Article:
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Terrance KleinDecember 07, 2022
Photo by Carlos Magno on Unsplash

A Homily for the Third Sunday of Advent

Readings: Isaiah 35:1-6a, 10 James 5:7-10 Matthew 11:2-11

There is an old saying among priests—or a saying among old priests, I cannot remember which—that hearing a grandmother’s confession means listening to what everyone else has done wrong, how they have disappointed her. And, at least as grandmother tells it, she does have a point.

However, the conventional wisdom is that all of us need to focus on our own sins in our examinations of conscience. True enough, but the problem with sins is that they come wrapped in blindness. By nature, sin deceives. We often do not see our sins until they cause us harm.

Perhaps another approach might be a good supplement—a second, supplementary examination of conscience. It may even be more revealing than the traditional list of deeds done wrong. Turns out, Grandma may indeed be on to something in examining those around her. It is only her focus on their shortcomings that is off.

There is an old saying among priests that hearing a grandmother’s confession means listening to what everyone else has done wrong, how they have disappointed her.

Look at the people with whom you live and work. How are they doing? Specifically, how are they because of your role in their lives? Do they seem to need you? Do they feel supported by you? Do they depend on you? Do they come to you when they are in need? Do they smile when they see you?

These questions might reveal as much about your standing with the Lord as your list of sins. Ages ago, Aristotle taught that a moral life comes down to a flourishing, a flowering. Doing good leads to happiness. Doing wrong drains it from life. Indeed, this was how the philosopher told us to distinguish one from the other. What makes us grow and flourish?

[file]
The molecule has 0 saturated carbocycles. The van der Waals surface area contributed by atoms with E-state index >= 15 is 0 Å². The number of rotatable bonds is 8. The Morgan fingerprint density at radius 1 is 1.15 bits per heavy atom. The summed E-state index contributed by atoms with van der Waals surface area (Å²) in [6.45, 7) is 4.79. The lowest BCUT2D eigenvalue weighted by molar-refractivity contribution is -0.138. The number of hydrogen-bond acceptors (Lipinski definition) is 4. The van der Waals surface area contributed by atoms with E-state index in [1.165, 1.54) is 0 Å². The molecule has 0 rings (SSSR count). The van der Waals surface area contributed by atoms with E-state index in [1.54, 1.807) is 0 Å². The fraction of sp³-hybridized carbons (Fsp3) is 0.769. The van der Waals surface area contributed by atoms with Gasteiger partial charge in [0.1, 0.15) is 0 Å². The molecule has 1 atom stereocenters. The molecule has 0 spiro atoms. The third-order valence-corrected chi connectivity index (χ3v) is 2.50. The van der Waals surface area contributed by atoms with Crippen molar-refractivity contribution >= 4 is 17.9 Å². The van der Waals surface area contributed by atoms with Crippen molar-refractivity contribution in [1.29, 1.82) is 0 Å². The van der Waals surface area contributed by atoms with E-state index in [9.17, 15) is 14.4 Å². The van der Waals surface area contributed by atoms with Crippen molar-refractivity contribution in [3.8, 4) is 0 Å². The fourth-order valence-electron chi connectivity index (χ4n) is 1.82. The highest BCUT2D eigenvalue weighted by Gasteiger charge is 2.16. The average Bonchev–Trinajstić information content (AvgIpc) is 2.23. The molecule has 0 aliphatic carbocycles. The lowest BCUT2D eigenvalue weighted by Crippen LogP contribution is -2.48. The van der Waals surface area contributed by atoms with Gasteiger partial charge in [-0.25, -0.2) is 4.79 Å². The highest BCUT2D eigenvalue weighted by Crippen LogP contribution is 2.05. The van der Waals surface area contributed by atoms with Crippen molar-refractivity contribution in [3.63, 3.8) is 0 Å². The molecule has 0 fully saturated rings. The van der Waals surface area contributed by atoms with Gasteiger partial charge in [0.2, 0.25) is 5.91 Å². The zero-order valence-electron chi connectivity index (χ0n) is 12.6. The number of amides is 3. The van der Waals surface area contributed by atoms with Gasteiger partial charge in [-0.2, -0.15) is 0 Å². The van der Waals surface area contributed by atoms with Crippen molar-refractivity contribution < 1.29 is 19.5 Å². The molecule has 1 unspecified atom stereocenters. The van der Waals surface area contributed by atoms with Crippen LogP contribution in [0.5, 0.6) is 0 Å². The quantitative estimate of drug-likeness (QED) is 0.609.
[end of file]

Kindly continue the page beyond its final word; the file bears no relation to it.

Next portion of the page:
Three hundred years earlier, the prophet Isaiah described a life lived in God as a flowering.

The desert and the parched land will exult;
the steppe will rejoice and bloom.
They will bloom with abundant flowers,
and rejoice with joyful song (35:1-2).

Now consider Jesus and John the Baptist. Judged by the standards of the world, neither of them could have been regarded as successful men, leaders who flourished. Both lived in itinerant poverty; both were executed as enemies of the state before their movements could gain real momentum.

Look at the people with whom you live and work. How are they doing? Specifically, how are they because of your role in their lives?

Yet according to St. Matthew, people flocked to the Baptist. Even his words of reproach seemed to give them new life. Had John made our second examination of conscience, he would have been confirmed in his vocation. He was indeed helping others to grow and to flourish.

And when Jesus employed this same examination of conscience, his effect on others, he saw a similar result. He could say:

Go and tell John what you hear and see:
the blind regain their sight,
the lame walk,
lepers are cleansed,
the deaf hear,
the dead are raised,
and the poor have the good news proclaimed to them (Mt 11:4-5).

Aristotle and Isaiah are still quite right: To do good, to be graced, is to bloom and flower. But when you truly live your life for others, as Jesus and John did, that flourishing may be more apparent in the lives that surround yours than in your own. Put another way, the good Lord might be asking you to be more root or stock rather than blossom. The flourishing lies outside yourself, in those around you, though, as it comes from within you, it is your own, deep flowering.

A final note: When you examine the happiness of your associates and loved ones, pour in some patience. They may face great personal challenges that you alone cannot remove. The Lord did not set you as their savior. He alone is that.

Be patient, brothers and sisters,
until the coming of the Lord.
See how the farmer waits for the precious fruit of the earth,
being patient with it
until it receives the early and the late rains (Jas 5:7).

Still, whatever troubles your companion’s face, if your own influence upon them is not at least a dew that flows into their flowering, then something is sterile; you are not bearing fruit.

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